If the symptoms persist for more than three days, especially if they get progressively worse, then one needs to consult a physician to rule out other possible causes.
I got at least a dozen phone calls the past several days for palpitations and elevation of the BP with the AstraZeneca vaccine. Surprisingly, I didn’t get any call for side effects after the Sinovac vaccination. All those who developed palpitations and increased BP only had it for a few hours, at most for 24 hours.
I assured them they were probably just excited about it, and that revved up their nervous system, forming more cortisol which increased their BP and heart rate, causing palpitations.
If the palpitations and high BP persist for more than 48 hours, it may be due to the enigmatic mechanism which we occasionally observe in the COVID-19 long-haulers—those with persistent symptoms long after they’re supposed to have recovered from the infection. It’s due to a dysfunction of the nervous system causing tachycardia or rapid heart rate felt as palpitations, and labile BP, either high or low. But none of those who developed palpitations and high BP after the AstraZeneca vaccination had these persistent symptoms.
This should not be a cause for worry, but previously hypertensive patients who get the AstraZeneca vaccine should make sure their BPs are adequately controlled with medications before they get the AZ jab.
Immune system at optimum state
I also advise our young resident physicians and nurses not to get their vaccine shots after a duty day. It’s best to have at least two nights of good sleep prior to vaccination. The immune system may not be at its optimum state when sleep-deprived and may react erratically during vaccination.
That’s why some global experts like my good friends—professors Russell Reiter and Dun-Xian Tan from the University of Texas, and Gregory Brown from the University of Toronto—recommend taking melatonin for several nights prior to vaccination and for a week after.
They published in their papers that melatonin does not only improve the quality of sleep; its immune-system modulating effect can also reduce vaccination side effects, and prolong the immunity generated from the vaccination. I’m privileged to be part of their global alliance advocating high-dose melatonin in COVID-19.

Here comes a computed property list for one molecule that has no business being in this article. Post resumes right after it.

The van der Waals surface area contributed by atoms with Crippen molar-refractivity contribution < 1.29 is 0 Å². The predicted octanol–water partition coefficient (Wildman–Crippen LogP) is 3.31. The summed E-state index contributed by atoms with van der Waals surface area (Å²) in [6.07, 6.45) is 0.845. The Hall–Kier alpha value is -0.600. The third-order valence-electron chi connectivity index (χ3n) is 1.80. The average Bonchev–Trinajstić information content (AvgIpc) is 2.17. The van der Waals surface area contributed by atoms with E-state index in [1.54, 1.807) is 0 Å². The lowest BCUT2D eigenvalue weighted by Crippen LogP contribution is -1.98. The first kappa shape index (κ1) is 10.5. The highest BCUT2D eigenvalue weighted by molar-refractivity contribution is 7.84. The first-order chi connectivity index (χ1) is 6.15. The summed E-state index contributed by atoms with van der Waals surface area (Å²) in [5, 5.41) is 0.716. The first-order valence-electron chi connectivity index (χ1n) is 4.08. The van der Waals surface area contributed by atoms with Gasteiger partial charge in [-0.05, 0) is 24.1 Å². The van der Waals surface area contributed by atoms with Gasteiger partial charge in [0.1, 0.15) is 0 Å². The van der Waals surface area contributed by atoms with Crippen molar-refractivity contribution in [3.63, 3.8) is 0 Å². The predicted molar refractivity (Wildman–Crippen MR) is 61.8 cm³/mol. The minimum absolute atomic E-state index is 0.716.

Last week, several European countries were reported to have suspended the use of the AstraZeneca vaccine due to several reports of serious blood clots in various parts of the body. One person was reported to have died from it.
The number is still small, and may just be a chance occurrence. However, there appears to be a temporal relationship between the AstraZeneca vaccination and the development of the blood-clotting complication. The exact figures have not been released, but looking at the sketchy reports, it looks like one in 100,000 people vaccinated.
So, it’s not alarming yet, and definitely the risk from COVID-19 is higher, but if there are additional reports of the blood-clot complications with the AstraZeneca vaccination, we should temporarily suspend also the use of the AstraZeneca vaccines until all doubts about its potential side effects are cleared.
It is also to be noted that side effects are usually worse with the second dose of the vaccine. So, if we’re already experiencing frequent, though mild side effects with the first dose, vaccine recipients may need to be informed to expect slightly worse side effects with their second doses.
But all pros and cons factored in, the medical and nonmedical benefits with vaccination still outweigh the potential harmful effects. It’s a bitter pill we have to swallow. If we want things to get better, we don’t have much choice.